Born: 1900-09-11. Died: 1960-06-09.
Lavochkin was named Chief Designer of OKB-301 in 1937. His bureau designed and built thousands of fighters during World War II. He was less successful in getting any of his post-war jet-engined prototypes into production. In any case the bureau had begun to concentrate on development of surface-to-air missiles. Lavochkin developed the S-25 system (SA-1) for the air defense of Moscow – the Soviet Union's first operational surface-to-air missile.
In 1953 SAM activities were spun off to a new design bureau under Grushin, Lavochkin's deputy. OKB-301 was given responsibility for development of the Burya trisonic intercontinental cruise missile. This, like the American Navaho, was considered at the time an obviously better technical solution than the untried intercontinental ballistic missile. Burya was flight tested successfully in 1957-1959 but not put into production due to the superiority of the less-costly invulnerable intercontinental ballistic missiles. Lavochkin died in 1960 at a time when the bureau had basically no projects left on its table. His bureau would be resurrected five years later and given responsibility for planetary unmanned space probes.
In 1951 to 1953 Korolev's design bureau had prepared an experimental trisonic ramjet design, the EKR.The expert commission ifelt that there were still many technical problems to be solved, most of which were better handled by an aircraft designer rather than Korolev. Further, Korolev had to place the highest priority on development of the R-7 ICBM. Therefore a final government decree on 20 May 1954 authorised the Lavochkin and Myasishchev aircraft design bureaux to proceed in parallel with full-scale development of trisonic intercontinental cruise missiles.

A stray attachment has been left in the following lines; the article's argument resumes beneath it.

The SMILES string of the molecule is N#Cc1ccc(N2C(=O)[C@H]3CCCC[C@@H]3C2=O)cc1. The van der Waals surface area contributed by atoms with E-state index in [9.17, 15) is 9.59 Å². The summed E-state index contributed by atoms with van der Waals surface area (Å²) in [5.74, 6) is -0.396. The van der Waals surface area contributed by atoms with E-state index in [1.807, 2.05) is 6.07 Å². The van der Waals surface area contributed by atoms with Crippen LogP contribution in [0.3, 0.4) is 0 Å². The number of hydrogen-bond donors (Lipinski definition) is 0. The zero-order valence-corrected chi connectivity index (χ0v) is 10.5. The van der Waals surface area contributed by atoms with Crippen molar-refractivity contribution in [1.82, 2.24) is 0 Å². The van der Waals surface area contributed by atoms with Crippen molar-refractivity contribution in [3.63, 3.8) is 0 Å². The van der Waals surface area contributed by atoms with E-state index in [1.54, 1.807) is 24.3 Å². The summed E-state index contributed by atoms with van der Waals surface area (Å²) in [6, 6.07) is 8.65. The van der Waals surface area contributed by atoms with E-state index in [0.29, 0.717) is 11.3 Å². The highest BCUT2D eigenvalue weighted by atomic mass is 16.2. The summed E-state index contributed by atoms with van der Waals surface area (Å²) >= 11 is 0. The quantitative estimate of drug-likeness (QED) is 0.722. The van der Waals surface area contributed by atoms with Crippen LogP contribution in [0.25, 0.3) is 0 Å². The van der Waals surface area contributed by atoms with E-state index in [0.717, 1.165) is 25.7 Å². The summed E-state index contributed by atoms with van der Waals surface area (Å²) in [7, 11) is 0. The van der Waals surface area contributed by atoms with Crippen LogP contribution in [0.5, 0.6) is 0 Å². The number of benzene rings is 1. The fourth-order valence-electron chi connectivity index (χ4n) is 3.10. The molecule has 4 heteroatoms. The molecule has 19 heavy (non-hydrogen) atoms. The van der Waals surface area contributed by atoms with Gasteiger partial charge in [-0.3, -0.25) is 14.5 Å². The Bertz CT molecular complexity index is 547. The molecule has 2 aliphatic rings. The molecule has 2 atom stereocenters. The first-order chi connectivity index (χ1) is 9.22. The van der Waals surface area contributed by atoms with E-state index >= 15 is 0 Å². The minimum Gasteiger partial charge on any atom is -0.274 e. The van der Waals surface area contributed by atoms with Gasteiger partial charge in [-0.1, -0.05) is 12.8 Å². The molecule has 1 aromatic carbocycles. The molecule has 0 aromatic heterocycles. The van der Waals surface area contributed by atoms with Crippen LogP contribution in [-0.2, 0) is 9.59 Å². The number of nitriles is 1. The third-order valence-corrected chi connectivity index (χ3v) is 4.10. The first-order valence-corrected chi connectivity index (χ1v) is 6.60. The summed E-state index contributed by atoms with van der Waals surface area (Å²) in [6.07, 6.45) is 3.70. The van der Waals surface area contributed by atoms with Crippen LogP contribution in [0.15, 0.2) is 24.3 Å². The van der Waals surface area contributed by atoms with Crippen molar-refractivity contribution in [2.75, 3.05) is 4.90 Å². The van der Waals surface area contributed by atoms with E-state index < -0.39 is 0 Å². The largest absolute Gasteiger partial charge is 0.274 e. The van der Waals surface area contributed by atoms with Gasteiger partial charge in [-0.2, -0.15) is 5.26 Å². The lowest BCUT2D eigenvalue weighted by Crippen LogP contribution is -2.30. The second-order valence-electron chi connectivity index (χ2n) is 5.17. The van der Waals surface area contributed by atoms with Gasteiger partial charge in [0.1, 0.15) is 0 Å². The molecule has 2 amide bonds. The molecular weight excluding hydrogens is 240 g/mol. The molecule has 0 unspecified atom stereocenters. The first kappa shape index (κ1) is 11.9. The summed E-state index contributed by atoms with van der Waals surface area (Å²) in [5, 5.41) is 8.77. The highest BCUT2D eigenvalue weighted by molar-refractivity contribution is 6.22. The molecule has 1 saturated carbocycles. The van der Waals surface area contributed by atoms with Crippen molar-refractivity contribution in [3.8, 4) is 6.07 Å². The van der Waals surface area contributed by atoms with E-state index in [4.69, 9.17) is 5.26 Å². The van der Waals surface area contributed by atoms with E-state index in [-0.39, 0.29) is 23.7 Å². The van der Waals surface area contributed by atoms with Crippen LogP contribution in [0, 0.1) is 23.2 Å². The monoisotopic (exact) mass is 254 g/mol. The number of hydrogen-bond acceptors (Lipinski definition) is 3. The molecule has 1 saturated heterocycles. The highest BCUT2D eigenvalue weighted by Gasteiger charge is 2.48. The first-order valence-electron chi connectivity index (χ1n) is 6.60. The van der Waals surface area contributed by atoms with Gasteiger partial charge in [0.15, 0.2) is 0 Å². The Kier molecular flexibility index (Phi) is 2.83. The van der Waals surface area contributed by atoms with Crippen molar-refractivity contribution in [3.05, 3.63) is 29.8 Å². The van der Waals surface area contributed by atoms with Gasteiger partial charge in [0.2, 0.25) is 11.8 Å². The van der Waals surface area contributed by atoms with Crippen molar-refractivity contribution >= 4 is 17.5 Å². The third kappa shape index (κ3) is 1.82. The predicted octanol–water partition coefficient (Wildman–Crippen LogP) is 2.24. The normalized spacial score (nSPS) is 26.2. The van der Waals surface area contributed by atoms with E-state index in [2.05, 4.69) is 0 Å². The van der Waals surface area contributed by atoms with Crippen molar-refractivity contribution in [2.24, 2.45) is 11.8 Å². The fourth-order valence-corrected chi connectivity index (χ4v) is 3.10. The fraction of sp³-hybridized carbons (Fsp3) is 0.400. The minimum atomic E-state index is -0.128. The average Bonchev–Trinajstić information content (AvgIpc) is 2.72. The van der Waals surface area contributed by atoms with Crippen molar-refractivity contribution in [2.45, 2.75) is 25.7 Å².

Council of Soviet Ministers (SM) Decree 957-409 'On transfer of intercontinental cruise missile work to the Ministry of Aviation Industry' was issued. Korolev had to place the highest priority on development of the R-7 ICBM. Therefore the final government decree authorised the Lavochkin and Myasishchev aircraft design bureaux to proceed in parallel with full-scale development of trisonic intercontinental cruise missiles. Both missiles would use ramjet engines by Bondaryuk, astronavigation systems by R Chachikyan, inertial navigation systems by G Tolstoysov, and aerodynamics developed by TsAGI (Central Hydrodynamics Institute). Lavochkin's Burya would use rocket booster engines built by Glushko, while Myasishchev's Buran would use Isayev engines. Both missiles were to deliver a nuclear warhead over an 8,500 km range. But the warhead design specified for the Lavochkin missile had a total mass of 2,100 kg, while that for the Myasishchev missile weighed 3,500 kg.
Council of Soviet Ministers (SM) Decree 'On termination of work on the 40 Buran intercontinental cruise missile' was issued. Buran was being prepared for its first flight when Myasishchev's project was cancelled. After successful flight tests of Lavochkin's Burya missile, the Soviet leadership did not see any need for continued development of a parallel ramjet design. Following the cancellation, Myasishchev sought approval for test of an air-launched version.
Korolev speaks privately to Chertok. Kozlov has told him it will be impossible to build an N1 with the 93 tonne payload capability until the fourth flight article. The L3 concept was still the same as in the August decree - 2 cosmonauts aboard the LOK orbiter, one aboard the LK lander. Korolev asks Chertok to take 800 kg out of the weight budget for the L3. Chertok informs him that they are already 500 kg over the August budget. This is still without all the unknowns of the automated lunar landing being solved. Additional Details: here....